Ad | PR samples*. Like for so many others, the lockdown has brought out the baker in me. I have stuck to what I know, which is sweet bakes but over the weekend, I attempted to make bread. I don’t think I’ve baked bread since the obligatory walnut bread baking class in secondary school. The closest I’ve got it heating up garlic bread in the oven. When I try something new, I don’t go easy on myself. I decided to make focaccia bread.

Sous Chef Italian Food

Sous Chef sent me an Italian themed food parcel a couple of weeks ago and on opening it, I found a bag of 00 flour, colourful pasta, a lovely serving bowl and two jars of pesto. I might make a pasta salad when I think the pasta is too cute to eat debating between making my own pizza dough or making bread with the flour, the coin fell on the latter. I have made pizza plenty of times before so I wanted to try something new. In addition to the red and green pesto, I bought some mozzarella to garnish with.

00 flourGreen and red pesto

I have never made focaccia before but for a first attempt I think I did alright. It tasted lovely (you’ll have to trust me on that) but I think I could have done better with the texture. I need to get more air into the dough next time I attempt it. I have enough flour left to make another bread.

The green and red pesto are both delicious. I’ll definitely use the remainder of them to make pasta sauce. I think I might use the red as a pizza sauce next time I make pizza. I’m currently mixing mustard into my mayo but I might try with pesto as well. Pesto mayo is surely a thing.

Focaccia bread with pesto and mozarellaHow to make focaccia breadFocaccia Bread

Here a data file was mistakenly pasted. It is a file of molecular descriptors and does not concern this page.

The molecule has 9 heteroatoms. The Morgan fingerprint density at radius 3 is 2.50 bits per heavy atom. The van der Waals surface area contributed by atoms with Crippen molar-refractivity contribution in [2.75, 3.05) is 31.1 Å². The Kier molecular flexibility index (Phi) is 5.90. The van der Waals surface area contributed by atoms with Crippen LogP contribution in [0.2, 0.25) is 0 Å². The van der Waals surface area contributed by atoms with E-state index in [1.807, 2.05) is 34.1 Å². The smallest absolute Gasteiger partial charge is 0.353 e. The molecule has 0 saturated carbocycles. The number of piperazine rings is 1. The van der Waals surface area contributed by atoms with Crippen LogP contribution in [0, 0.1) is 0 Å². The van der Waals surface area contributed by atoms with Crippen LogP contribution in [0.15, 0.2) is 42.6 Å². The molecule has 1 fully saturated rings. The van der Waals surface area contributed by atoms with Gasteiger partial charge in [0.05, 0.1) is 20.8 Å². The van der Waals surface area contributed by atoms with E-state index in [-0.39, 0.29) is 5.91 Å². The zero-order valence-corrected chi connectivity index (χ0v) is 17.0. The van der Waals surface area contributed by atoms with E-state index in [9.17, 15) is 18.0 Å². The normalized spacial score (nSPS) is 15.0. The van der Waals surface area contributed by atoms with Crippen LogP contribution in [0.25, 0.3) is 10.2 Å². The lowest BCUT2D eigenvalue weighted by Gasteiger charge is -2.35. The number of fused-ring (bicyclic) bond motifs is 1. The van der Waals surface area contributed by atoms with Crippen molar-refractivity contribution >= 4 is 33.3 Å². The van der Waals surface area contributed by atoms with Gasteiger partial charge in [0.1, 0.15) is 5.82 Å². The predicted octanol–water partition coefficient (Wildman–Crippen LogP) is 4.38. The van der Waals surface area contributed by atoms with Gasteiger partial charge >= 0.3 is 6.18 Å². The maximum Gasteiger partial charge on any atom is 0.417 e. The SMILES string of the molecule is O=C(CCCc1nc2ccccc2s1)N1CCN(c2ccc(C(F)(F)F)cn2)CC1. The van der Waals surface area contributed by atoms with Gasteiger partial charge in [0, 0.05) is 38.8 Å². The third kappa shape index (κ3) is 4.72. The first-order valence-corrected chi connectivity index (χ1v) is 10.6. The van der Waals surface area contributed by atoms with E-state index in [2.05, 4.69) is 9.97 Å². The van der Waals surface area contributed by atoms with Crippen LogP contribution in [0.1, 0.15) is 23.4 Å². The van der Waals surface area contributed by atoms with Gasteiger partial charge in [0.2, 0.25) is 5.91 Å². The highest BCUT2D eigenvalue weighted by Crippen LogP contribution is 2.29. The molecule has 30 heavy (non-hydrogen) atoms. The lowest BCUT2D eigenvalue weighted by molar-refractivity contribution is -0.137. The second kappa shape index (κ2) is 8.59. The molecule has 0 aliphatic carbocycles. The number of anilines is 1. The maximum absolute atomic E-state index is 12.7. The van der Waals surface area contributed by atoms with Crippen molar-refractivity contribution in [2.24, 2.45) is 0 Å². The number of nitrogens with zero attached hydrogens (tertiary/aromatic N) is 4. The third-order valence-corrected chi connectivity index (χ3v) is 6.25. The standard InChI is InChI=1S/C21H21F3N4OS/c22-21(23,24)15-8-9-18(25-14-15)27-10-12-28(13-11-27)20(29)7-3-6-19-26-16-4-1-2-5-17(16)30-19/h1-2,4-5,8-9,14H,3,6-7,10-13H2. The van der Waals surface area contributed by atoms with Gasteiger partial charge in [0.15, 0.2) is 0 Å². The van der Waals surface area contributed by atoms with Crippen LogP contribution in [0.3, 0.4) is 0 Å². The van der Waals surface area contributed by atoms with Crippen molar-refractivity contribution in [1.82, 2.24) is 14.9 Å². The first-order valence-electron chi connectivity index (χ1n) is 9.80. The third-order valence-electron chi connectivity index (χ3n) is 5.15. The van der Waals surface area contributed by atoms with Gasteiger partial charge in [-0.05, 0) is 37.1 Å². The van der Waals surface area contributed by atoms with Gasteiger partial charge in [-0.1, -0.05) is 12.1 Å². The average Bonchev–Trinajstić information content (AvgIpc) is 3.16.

Anyways, here’s the recipe I used to make the focaccia bread. I believe I found it on BBC Good Food’s website, slightly modified.

Focaccia Bread Recipe

500g bread flour, plus some for dusting
1.5 tsp salt
7g sachet yeast
2 tbsp extra-virgin olive oil, plus some for drizzling
125g mozzarella ball (drained)
5 tbsp pesto
sea salt

How To Make Focaccia Bread

  1. Put the flour into a bowl and mix in the salt.
  2. In another bowl, mix the yeast into 325ml tepid water.
  3. Add the water and oil to the flour and mix well. When most of the liquid is mixed in, use your hands to make the ingredients into a ball.
  4. Tip the dough out onto a worktop lightly dusted with flour and work it by pulling and stretching for at least 10 mins. Try to get as much air into it as possible.
  5. Put the ball of worked dough into a well-oiled bowl. Cover it with a little more oil and a tea towel or cling film. Leave to rest for one hour or so in a non-draughty warm spot, until doubled in size.
  6. Once the dough has doubled in size, stretch it out onto a baking sheet until it’s about 20 x 30cm in size.
  7. Leave the dough to rise to about half as high again. For about 30-40 mins in a warm draught-free place, loosely covered with a tea towel.
  8. Heat oven to 180C or 160C if you have a fan oven.
  9. When the dough has risen, press your fingers into it gently to make some holes.
  10. Bake for about 15 mins, then remove from the oven.
  11. Tear over the mozzarella, then bake for another 5-10 mins until golden and cooked through.
  12. Drizzle over the pesto and scatter with sea salt, if you like.
  13. Serve straight away.

Have you made focaccia bread before? Any tips or tricks to share? What other flavours do you like?

Jennie xx

*Sous Chef sent me the bundle of Italian foods in return for this blog post. Words, views and photos are my own.